About this Recording
8.550427 - SHOSTAKOVICH: Symphonies Nos. 5 and 9
English 

Dmitry Shostakovich (1906 - 1975)
Symphony No.5 in D Minor, Op. 47
Symphony No.9 in E Flat Major, Op. 70


Dmitry Shostakovich belonged to the first generation of Russian composers to reach maturity after the Revolution of 1917. Born in what was then St. Petersburg in 1906, he studied the piano with his mother, a professional pianist, and entered the Conservatory in his native city in 1919. There his teachers included Maximilian Steinberg, the son-in-law of Rimsky-Korsakov, while his father's ability to supply the Conservatory director Glazunov with vodka endeared him to the latter. Like Prokofiev, his senior by fifteen years, he studied as a pianist and as a composer, winning acclaim in 1926 for his graduation composition, the First Symphony, which was warmly welcomed at home and abroad.

The first real difficulties that Shostakovich met in his career came with the initially very successful opera A Lady Macbeth of the Mtensk District, otherwise known under its subsequent title, Katerina Ismailova. Based on a novella by Nikolay Leskov, a tense drama of domestic crime and punishment, the work was at first hailed as a model of socialist art, expressive of the ideas implicit in the Revolution. In January 1936, however, two years after the first performance in Leningrad, Pravda launched an unexpected attack on the opera and its composer, apparently on the direct instructions of Stalin. This condemnation marked the victory of a populist element in Russian musical circles. Composers were to avoid modernism - chaos instead of music, as the official condemnation put it - in favour of a form of music directly intelligible to the people and expressing the optimism of the regime. The Fifth Symphony followed eighteen months later, by way of apology, but from this time onwards Shostakovich was aware of the precariousness of his position. In 1948 Zhdanov, the commissar in charge of the Union of Soviet Composers, once again brought charges of formalism and modernism against Shostakovich and Prokofiev, criticism that the former once again accepted. The immediate result was a dichotomy in his work between the private and personal and music for public consumption. The death of Stalin in 1953, on the same day as the unfortunate Prokofiev, brought some relaxation, politically and culturally, at least until the fall of Khruschev in 1964. Shostakovich died in 1975.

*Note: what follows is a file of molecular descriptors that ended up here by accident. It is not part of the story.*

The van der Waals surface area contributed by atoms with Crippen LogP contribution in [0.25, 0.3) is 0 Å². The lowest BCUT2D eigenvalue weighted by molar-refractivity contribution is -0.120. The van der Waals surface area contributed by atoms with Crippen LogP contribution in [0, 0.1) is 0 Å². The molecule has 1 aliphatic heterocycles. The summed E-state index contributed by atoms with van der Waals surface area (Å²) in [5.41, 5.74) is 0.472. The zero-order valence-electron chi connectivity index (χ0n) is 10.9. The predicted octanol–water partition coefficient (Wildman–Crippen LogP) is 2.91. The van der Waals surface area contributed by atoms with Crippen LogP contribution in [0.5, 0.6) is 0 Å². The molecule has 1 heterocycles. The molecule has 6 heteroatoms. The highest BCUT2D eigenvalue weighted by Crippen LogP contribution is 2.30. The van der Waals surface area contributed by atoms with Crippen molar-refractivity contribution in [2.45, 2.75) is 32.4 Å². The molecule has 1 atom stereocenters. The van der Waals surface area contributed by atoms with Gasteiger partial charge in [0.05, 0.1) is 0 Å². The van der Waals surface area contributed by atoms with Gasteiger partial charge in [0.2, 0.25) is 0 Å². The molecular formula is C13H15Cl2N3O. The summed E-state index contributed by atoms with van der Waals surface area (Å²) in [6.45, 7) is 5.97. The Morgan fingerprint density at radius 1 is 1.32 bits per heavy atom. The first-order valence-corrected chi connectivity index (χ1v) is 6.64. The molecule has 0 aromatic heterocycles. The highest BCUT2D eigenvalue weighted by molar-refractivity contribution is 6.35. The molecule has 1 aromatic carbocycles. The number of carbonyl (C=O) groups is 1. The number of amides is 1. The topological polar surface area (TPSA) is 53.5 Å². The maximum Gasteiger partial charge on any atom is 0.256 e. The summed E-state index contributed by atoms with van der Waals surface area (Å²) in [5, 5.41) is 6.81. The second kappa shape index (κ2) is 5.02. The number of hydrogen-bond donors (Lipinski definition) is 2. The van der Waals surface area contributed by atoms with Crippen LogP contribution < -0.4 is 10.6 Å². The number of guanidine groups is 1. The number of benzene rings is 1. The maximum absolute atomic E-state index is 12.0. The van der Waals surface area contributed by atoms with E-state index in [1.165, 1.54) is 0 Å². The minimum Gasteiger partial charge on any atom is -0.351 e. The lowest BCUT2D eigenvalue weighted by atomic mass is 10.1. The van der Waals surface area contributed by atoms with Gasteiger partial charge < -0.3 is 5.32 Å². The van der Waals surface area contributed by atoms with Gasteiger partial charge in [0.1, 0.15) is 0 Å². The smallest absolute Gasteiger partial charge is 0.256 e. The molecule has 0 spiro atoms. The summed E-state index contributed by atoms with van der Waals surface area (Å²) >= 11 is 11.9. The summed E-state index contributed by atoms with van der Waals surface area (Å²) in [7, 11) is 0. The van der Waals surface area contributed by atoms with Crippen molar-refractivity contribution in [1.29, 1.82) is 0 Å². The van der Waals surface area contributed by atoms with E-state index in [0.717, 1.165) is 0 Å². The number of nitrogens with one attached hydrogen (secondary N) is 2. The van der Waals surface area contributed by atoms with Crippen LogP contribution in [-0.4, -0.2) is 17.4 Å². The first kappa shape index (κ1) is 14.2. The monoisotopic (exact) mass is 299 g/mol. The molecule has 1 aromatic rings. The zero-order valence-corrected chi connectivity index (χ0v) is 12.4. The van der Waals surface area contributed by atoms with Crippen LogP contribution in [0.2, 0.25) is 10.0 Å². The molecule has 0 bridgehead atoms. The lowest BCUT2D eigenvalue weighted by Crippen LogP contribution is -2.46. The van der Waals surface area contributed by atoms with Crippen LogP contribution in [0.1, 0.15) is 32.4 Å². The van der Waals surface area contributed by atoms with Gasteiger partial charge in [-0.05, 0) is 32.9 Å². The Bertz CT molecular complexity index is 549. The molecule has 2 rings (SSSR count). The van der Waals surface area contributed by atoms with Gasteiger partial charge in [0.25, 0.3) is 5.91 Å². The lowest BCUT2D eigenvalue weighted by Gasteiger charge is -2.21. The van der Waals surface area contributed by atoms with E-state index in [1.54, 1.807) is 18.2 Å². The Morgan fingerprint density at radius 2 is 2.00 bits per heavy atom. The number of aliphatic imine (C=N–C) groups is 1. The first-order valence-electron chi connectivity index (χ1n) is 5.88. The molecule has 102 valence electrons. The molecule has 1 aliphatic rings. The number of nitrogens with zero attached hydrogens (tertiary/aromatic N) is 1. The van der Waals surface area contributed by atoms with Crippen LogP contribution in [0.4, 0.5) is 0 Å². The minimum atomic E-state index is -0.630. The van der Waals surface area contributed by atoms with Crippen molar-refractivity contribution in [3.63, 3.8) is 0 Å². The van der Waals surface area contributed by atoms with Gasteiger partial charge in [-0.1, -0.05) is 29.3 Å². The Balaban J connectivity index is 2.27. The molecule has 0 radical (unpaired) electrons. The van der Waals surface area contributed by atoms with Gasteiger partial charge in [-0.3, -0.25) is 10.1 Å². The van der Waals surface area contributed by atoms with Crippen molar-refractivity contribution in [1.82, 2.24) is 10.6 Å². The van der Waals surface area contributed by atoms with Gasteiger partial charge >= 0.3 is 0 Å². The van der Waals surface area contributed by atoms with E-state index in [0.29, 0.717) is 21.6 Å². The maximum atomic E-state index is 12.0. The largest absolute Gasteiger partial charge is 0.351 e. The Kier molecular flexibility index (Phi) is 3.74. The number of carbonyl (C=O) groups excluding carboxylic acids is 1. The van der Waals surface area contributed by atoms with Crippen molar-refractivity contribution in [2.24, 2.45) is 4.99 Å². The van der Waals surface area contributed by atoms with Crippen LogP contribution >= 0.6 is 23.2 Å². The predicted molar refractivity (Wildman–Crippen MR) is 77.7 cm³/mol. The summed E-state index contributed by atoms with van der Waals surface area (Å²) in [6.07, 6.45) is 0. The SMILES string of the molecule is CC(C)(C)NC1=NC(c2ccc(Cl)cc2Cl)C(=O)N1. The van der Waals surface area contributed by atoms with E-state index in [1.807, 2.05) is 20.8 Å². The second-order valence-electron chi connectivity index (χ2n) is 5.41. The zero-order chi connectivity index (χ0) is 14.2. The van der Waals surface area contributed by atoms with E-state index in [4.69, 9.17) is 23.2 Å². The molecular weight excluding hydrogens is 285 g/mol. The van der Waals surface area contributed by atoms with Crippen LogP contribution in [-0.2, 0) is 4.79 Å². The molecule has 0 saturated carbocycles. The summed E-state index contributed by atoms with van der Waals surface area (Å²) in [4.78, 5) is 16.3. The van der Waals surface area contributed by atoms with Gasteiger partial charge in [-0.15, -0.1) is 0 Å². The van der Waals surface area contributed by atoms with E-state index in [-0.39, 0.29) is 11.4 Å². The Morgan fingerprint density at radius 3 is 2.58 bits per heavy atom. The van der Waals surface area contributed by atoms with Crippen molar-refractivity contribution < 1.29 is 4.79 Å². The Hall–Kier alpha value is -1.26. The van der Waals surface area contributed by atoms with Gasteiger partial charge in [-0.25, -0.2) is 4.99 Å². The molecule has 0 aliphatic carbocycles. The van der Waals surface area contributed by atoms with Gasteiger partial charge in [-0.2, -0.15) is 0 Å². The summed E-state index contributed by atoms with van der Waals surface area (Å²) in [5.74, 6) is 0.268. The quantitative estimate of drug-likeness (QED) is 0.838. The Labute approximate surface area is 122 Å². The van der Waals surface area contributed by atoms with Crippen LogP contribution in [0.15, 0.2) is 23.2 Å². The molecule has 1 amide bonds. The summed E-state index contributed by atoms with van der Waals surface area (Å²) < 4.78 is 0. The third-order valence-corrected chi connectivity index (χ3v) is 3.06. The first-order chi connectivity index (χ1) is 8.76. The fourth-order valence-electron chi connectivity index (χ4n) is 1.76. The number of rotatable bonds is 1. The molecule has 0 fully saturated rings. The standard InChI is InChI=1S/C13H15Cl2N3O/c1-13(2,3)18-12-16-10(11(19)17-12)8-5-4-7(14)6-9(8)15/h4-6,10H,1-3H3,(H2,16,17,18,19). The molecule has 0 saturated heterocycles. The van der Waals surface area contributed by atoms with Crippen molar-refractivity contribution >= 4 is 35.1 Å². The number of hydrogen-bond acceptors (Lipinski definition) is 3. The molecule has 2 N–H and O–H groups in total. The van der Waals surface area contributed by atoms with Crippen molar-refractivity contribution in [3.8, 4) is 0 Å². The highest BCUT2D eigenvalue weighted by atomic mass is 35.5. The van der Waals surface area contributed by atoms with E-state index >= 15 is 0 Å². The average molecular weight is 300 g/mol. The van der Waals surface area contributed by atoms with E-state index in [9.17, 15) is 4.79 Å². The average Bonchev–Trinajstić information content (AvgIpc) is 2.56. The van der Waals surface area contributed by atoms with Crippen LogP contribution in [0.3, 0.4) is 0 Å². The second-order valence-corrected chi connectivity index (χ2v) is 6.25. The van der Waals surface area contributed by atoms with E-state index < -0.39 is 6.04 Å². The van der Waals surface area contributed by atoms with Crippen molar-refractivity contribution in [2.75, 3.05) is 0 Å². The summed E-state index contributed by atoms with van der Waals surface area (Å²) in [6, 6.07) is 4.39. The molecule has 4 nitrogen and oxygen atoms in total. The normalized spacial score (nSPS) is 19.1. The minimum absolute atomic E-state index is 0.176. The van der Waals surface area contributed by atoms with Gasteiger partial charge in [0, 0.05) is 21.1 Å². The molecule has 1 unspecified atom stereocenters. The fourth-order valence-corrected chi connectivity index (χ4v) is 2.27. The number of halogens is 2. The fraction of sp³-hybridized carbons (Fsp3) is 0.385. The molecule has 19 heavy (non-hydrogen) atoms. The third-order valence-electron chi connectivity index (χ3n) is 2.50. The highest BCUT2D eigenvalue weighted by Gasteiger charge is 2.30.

Shostakovich wrote the fifth of his fifteen symphonies in 1937 and it was given its first performance in Leningrad in November that year, presented as for the celebration of the twentieth anniversary of the Russian Revolution. It originally carried the sub-title “The practical answer of a Soviet artist to justified criticism” This, coming after the events of 1936, led to a certain initial coolness towards the symphony outside Russia. Abroad it was at first seen as an act of submission to an arbitrary cultural dictatorship. Nevertheless there is no reason to suppose that Shostakovich was, at the time, insincere in his recantation and apology, or that his own musical development might not have led him to abjure the evils of Western serialism that had at one time begun to attract him. The condemnation of 1948 was, of course, quite another matter.

The Fifth Symphony is in four closely related movements, opening with a movement in broadly classical form, offensive, one might have supposed, to official opponents of formalism, but well received in Russia. Shostakovich had withdrawn his lavishly scored Fourth Symphony of 1936, and now used an orchestra of more usual size, including, however, two harps and a piano, in a structure and texture of great clarity. Cellos and double basses open the second movement, with its jaunty rhythms, followed by a tranquil slow movement of mounting tension, introduced by divided strings. The symphony ends with obligatory triumphalism, ironic in intention, if we accept the words attributed to the composer in his ghosted autobiography.

At the end of the Second World War some act of celebration was demanded of Russian musicians. According to Solomon Volkov's version of the composer's memoirs, Shostakovich was in no mood to celebrate the achievements of Stalin, who expected a conventional work of triumph, bolstered by quadruple wind in a large orchestra, with solo singers and choir, joining in a hymn of praise to the leader. This, too, was the composer's Ninth Symphony, that might have been expected to follow the model of Beethoven's last symphony.

The Ninth Symphony of Shostakovich proved offensive to the Establishment in the circumstances of 1945. It opens with a first movement of cheerful irony, in traditional form, its first subject announced by the strings and its second entrusted at first to the piccolo. The second movement starts with a clarinet solo, accompanied by pizzicato cellos and double basses, the spare texture of the movement emphasized as flute and bassoon join together in the melody. An ominous muted string rhythm then at first accompanies the French horns in music that grows more menacing, until the flute takes up again the first strain. The third movement is launched by a rapid clarinet melody, soon handed over to the piccolo and flutes. A jaunty trumpet takes the stage, echoed by the trombone, and the music fades into a fourth movement Largo, announced by trombones and tuba, followed by a solo bassoon, in sinister prominence, the very antithesis of triumphalism. It is this instrument that leads the way into the fifth and final movement, now in less tragic guise, although the movement has about it an air of hushed menace, until the trumpet leads to an apparently happier mood, on which a final coda sets the seat.


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